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Too Much of a Good Thing

Kate Drzycimski
Norfolk NE USA
From: NEW BEGINNINGS, Vol. 19 No. 4, July-August, 2002, p. 129

I just changed a very messy dirty diaper, and I couldn't be happier! Yes, cleaning a dirty diaper is a welcome task in our household because having a bowel movement used to be quite a challenge for my four-month-old son, Liam. He would draw up his legs, act like he was bearing down, and then scream. He would also refuse to eat and often would not sleep well. This started after he was no longer having a bowel movement every day, around six weeks old. I knew that irregular bowel movements were normal for breastfed babies, and I had even experienced this with my first son. However, this much discomfort related to emptying his bowels did not seem normal to me. As a La Leche League Leader, I have many resources that I can go to for information, but I could not find anything related to our situation.

After several weeks of trying to deal with this problem, we decided to give Liam glycerin suppositories. Our family doctor assured us that they contained no laxatives so Liam could not become "addicted" to them. They were to act more as a lubricant and to stimulate his muscles to push.

The suppositories definitely served their purpose of helping him to move his bowels. It was a very easy fix for the fussiness, breast refusal, and sleeplessness. However, I began to do more research and found that other sources said that even glycerin suppositories can make a baby dependent on having "help." I was also bothered by the fact that all the information I was looking at concerned formula-fed babies who were constipated with dry, hard stools. I really didn't think my breastfed baby should have been struggling with having stools that were still soft. I finally decided that there must be an underlying problem, and I was no longer comfortable giving Liam a suppository.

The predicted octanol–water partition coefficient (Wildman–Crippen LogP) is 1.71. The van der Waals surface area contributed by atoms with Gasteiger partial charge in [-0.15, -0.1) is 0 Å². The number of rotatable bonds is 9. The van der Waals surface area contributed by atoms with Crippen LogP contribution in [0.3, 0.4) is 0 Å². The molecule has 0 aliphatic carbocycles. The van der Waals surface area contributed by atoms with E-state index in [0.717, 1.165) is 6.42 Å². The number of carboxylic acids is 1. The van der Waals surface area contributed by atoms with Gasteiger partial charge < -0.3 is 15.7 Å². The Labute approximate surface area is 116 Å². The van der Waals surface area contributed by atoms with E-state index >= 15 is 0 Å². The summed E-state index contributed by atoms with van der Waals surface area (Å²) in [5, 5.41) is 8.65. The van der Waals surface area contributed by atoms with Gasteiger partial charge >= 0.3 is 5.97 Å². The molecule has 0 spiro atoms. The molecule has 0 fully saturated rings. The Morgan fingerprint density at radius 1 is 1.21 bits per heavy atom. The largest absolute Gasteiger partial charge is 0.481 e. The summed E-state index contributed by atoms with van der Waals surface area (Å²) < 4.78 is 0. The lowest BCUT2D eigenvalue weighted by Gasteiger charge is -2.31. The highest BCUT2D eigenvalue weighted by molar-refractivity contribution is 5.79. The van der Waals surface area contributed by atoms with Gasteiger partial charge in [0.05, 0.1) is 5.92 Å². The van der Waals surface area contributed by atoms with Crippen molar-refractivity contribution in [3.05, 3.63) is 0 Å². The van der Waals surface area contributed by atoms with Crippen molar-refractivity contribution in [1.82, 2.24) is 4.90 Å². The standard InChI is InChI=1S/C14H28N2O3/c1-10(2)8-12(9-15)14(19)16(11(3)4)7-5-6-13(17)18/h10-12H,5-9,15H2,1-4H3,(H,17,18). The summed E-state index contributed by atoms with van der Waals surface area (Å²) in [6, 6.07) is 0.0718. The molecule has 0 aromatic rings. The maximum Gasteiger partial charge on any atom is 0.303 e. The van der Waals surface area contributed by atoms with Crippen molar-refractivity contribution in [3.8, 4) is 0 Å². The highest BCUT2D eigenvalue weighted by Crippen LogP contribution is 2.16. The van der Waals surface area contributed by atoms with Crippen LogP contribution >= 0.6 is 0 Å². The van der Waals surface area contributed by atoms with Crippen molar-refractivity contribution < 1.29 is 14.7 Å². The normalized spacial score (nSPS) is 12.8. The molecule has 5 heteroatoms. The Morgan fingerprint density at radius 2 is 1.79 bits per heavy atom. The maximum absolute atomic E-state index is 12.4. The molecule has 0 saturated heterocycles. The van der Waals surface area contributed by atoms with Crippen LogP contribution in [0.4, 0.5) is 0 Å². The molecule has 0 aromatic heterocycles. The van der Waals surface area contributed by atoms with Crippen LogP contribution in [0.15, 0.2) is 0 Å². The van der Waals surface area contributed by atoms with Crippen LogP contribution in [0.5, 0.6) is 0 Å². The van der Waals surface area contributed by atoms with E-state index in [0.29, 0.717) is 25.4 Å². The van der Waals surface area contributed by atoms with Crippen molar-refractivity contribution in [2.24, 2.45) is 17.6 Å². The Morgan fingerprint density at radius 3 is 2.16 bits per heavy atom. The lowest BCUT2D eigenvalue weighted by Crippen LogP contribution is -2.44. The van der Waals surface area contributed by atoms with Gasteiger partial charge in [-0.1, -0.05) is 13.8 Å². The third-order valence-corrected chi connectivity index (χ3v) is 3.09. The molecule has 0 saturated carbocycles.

I contacted my Area Professional Liaison, an LLL Leader that other Leaders turn to when they cannot find the answer to a problem within their own resources. Although she found very little information on difficulty with bowel movements, we were able to draw some conclusions based on what she did find. We decided that I may have had an oversupply problem. Liam was getting too much foremilk, which can lead to gassiness and abdominal pain, and not enough hindmilk, which acts as a laxative.

When I looked at the problem through the perspective of having an overabundant supply, it made perfect sense. Liam and I had struggled with too much milk in the early days as well. I was so intent on making sure that we were nursing often enough to stave off jaundice, which we'd dealt with for our first child, that I would constantly encourage him to nurse, switching sides frequently to keep him interested. He developed green, watery stools, and I backed off to just one side per feeding.

Even so, Liam would vomit, not just spit up, every evening. I could tell that it was simply from being overly full. Eventually he grew out of the vomiting, and I really thought that we were past the oversupply problem. He still spit up quite a bit, but my first child had spit up even more, so I just hadn't thought too much about it. After talking with my Area Professional Liaison, I finally decided that overabundant supply was still causing us problems, and it was time to fully address the issue.

In order to increase the amount of hindmilk that Liam was receiving, I stopped switching sides so frequently. Even though I had only been offering one side at a feeding, he had a feeding every half hour or so. I hadn't stopped to think about how often this meant I was switching sides. I decreased that to switching sides every six to eight hours. What an improvement! Liam stopped acting like he constantly had to have a bowel movement. Another three days later, he filled his diaper almost effortlessly, and I breathed a sigh of relief. We have had very few problems ever since. In fact, he even stopped spitting up as much. The only significant drawback is finding a balance between sticking to my schedule of switching sides every six to eight hours and "watching my baby and not the clock." Even though I feel as though I should know my baby's cues by now, I still have a hard time deciding if he is going through a growth spurt and needing to increase my milk supply, or if he's just fussy for other reasons. However, I would choose this problem any day over the constant struggle we had when I frequently switched breasts.

I am very grateful to my Area Professional Liaison for helping me to evaluate our situation. I am amazed at the host of problems overabundant supply can cause, yet very glad that they can be solved with a little breastfeeding management!

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